Daria Nagaivska: I think they are. Of course, when looking at company surveys, we can see that pressure from controlling bodies, corruption and unexpected regulation are the top three problems faced by businesses. Communicating with private businesses is very difficult right now because a lot of them have lost their production capacities, they have no adequate support for business growth from the government at the moment. The money coming to Ukraine have no clear transparent criteria about how such assistance and support should be provided. And here I’d like to draw your attention to the fact that regulation depends on us, voters, and the corruption issue depends on us too. It’s also about how we communicate, how we can protect our rights, whether we apply to controlling bodies when there are signs of corruption. I mean, there are certain systems that should ensure protection of human rights and we can influence what’s going on. So, it’s the context we’re shaping as well. Of course, it’s a very complex issue, unfortunately. We can see how the pressure from controlling bodies intensifies, despite the challenges of the ongoing full-scale war. At the same time, there are business associations that protect businesses while holding capacity building trainings and sessions to ensure sustainable development, for instance. What I’m talking about is that we can’t choose between the matters of economic growth and the matters of respect of human rights by businesses along this line. It’s exactly about responsible business development, about responsible rebuilding and reconstruction, economic recovery. And the cornerstone to me in this context is what we must do to raise awareness of the issues related to business and human rights, advocating that construction, transport and logistics companies are likely to be the most active ones during the recovery period. But those companies, Ukrainian and Polish alike, often don’t prepare financial reports, no such reports being published on their corporate websites, they’re closed for such dialogue, and from what we see, they hardly implement any initiatives to support vulnerable group and don’t engage in a dialogue with representatives of vulnerable groups or local communities. We do know the cases when construction has already started, then people start protesting, but the company alleges they’ve carried out some consultations on paper. It’s yet another indication of the challenges we face when talking about the progress of democratic society and reconciliation mechanisms.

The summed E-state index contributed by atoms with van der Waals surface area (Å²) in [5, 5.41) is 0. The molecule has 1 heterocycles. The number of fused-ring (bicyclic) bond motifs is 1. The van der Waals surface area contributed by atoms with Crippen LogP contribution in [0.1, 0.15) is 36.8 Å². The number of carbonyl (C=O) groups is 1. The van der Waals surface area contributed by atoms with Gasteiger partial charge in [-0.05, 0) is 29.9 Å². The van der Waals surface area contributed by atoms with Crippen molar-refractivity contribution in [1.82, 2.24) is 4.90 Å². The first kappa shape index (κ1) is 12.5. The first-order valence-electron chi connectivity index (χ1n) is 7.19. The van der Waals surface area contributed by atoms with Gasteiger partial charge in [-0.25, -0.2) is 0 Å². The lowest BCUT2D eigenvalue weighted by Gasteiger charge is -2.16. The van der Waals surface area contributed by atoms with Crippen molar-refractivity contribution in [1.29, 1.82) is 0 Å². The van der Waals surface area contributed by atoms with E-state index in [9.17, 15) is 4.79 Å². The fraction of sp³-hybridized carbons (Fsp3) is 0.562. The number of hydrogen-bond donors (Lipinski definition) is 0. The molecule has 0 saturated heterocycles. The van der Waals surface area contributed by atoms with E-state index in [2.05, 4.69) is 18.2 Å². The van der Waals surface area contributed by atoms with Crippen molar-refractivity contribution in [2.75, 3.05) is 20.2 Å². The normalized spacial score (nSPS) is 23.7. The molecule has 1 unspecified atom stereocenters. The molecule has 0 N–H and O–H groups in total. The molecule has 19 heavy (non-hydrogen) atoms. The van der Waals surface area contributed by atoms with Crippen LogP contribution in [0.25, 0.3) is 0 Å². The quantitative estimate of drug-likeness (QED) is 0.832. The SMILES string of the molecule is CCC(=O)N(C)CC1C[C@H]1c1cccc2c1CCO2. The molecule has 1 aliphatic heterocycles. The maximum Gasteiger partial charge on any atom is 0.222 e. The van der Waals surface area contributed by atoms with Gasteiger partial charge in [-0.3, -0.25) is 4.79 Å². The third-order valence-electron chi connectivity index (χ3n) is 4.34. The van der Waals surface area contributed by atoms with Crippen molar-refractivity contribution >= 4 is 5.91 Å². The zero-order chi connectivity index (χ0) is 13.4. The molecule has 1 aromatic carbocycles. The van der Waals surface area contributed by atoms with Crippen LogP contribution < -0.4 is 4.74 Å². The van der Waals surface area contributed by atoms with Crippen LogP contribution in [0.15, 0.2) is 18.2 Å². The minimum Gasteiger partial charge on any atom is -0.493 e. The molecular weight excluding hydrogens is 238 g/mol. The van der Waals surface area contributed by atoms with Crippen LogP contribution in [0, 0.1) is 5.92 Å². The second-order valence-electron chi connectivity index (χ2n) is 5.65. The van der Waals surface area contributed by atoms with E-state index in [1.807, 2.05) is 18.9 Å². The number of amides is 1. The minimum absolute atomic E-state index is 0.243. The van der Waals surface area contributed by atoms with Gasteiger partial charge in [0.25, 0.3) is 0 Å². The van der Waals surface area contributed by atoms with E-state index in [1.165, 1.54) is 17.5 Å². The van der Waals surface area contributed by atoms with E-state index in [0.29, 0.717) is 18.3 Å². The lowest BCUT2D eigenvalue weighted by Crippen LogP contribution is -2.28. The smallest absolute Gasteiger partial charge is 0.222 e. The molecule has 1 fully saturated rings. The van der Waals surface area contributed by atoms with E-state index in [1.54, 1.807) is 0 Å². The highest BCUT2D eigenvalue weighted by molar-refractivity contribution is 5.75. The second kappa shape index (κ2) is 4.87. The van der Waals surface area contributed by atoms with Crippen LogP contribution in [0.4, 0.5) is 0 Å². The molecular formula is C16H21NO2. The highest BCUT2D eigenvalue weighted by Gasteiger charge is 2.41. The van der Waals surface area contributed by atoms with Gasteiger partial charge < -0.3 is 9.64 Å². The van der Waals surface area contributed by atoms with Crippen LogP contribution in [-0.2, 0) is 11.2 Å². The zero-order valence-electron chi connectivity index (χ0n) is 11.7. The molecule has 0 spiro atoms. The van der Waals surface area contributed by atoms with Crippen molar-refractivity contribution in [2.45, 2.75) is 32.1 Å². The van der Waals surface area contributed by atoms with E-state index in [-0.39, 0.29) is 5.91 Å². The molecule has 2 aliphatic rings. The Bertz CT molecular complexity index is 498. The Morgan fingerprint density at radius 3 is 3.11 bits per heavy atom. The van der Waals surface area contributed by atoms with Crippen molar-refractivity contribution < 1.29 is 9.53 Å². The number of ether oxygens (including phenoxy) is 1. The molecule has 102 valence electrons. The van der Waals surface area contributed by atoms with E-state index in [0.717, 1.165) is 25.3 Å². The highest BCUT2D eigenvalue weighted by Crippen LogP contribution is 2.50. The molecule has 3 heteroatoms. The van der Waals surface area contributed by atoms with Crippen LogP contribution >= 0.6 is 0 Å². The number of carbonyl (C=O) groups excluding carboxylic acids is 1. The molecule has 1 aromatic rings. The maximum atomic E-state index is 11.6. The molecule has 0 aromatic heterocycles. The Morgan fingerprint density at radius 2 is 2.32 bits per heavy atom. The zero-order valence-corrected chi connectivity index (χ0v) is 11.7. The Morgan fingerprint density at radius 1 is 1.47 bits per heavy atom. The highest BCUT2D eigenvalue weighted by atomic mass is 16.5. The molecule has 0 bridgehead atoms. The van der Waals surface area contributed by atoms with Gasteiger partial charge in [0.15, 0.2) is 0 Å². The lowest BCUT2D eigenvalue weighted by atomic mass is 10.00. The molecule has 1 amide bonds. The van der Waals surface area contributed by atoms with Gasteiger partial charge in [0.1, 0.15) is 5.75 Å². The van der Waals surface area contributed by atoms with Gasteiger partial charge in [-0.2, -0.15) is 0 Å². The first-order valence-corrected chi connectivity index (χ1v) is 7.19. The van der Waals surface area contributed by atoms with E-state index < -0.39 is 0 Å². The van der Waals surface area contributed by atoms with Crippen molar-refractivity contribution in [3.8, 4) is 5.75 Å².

The dilemma of voluntary or mandatory standards of responsible business conduct